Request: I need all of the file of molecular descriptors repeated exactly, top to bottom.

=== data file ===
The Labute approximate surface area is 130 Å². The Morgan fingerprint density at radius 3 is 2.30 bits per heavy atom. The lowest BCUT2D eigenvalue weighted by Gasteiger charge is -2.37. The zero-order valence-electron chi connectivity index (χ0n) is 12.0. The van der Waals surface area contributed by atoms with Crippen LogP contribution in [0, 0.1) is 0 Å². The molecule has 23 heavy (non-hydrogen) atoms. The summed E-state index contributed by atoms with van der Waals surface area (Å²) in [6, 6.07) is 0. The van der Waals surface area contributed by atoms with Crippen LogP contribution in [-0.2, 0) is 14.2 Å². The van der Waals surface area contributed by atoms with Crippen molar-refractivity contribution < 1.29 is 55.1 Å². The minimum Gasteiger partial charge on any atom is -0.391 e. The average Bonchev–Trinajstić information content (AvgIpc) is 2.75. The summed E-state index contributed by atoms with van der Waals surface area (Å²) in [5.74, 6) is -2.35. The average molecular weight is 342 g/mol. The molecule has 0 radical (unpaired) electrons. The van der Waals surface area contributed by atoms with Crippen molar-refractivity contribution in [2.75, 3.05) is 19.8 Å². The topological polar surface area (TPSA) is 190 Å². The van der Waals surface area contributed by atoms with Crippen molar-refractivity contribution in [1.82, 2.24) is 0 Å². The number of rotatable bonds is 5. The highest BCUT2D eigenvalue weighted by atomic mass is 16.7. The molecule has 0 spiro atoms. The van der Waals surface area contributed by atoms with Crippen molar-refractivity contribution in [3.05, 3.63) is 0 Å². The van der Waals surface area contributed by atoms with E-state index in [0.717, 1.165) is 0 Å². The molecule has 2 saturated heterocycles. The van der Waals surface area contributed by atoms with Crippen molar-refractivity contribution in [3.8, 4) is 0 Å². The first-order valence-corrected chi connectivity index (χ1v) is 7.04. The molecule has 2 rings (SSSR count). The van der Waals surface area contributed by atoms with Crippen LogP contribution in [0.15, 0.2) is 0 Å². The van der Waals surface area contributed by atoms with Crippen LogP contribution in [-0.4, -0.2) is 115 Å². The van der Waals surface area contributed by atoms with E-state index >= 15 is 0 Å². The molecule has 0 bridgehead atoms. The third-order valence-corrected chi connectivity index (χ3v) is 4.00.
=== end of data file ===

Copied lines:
The Labute approximate surface area is 130 Å². The Morgan fingerprint density at radius 3 is 2.30 bits per heavy atom. The lowest BCUT2D eigenvalue weighted by Gasteiger charge is -2.37. The zero-order valence-electron chi connectivity index (χ0n) is 12.0. The van der Waals surface area contributed by atoms with Crippen LogP contribution in [0, 0.1) is 0 Å². The molecule has 23 heavy (non-hydrogen) atoms. The summed E-state index contributed by atoms with van der Waals surface area (Å²) in [6, 6.07) is 0. The van der Waals surface area contributed by atoms with Crippen LogP contribution in [-0.2, 0) is 14.2 Å². The van der Waals surface area contributed by atoms with Crippen molar-refractivity contribution < 1.29 is 55.1 Å². The minimum Gasteiger partial charge on any atom is -0.391 e. The average Bonchev–Trinajstić information content (AvgIpc) is 2.75. The summed E-state index contributed by atoms with van der Waals surface area (Å²) in [5.74, 6) is -2.35. The average molecular weight is 342 g/mol. The molecule has 0 radical (unpaired) electrons. The van der Waals surface area contributed by atoms with Crippen molar-refractivity contribution in [2.75, 3.05) is 19.8 Å². The topological polar surface area (TPSA) is 190 Å². The van der Waals surface area contributed by atoms with Crippen molar-refractivity contribution in [1.82, 2.24) is 0 Å². The number of rotatable bonds is 5. The highest BCUT2D eigenvalue weighted by atomic mass is 16.7. The molecule has 0 spiro atoms. The van der Waals surface area contributed by atoms with Crippen molar-refractivity contribution in [3.05, 3.63) is 0 Å². The van der Waals surface area contributed by atoms with E-state index in [0.717, 1.165) is 0 Å². The molecule has 2 saturated heterocycles. The van der Waals surface area contributed by atoms with Crippen molar-refractivity contribution in [3.8, 4) is 0 Å². The first-order valence-corrected chi connectivity index (χ1v) is 7.04. The molecule has 2 rings (SSSR count). The van der Waals surface area contributed by atoms with Crippen LogP contribution in [0.15, 0.2) is 0 Å². The van der Waals surface area contributed by atoms with Crippen LogP contribution in [-0.4, -0.2) is 115 Å². The van der Waals surface area contributed by atoms with E-state index >= 15 is 0 Å². The molecule has 0 bridgehead atoms. The third-order valence-corrected chi connectivity index (χ3v) is 4.00.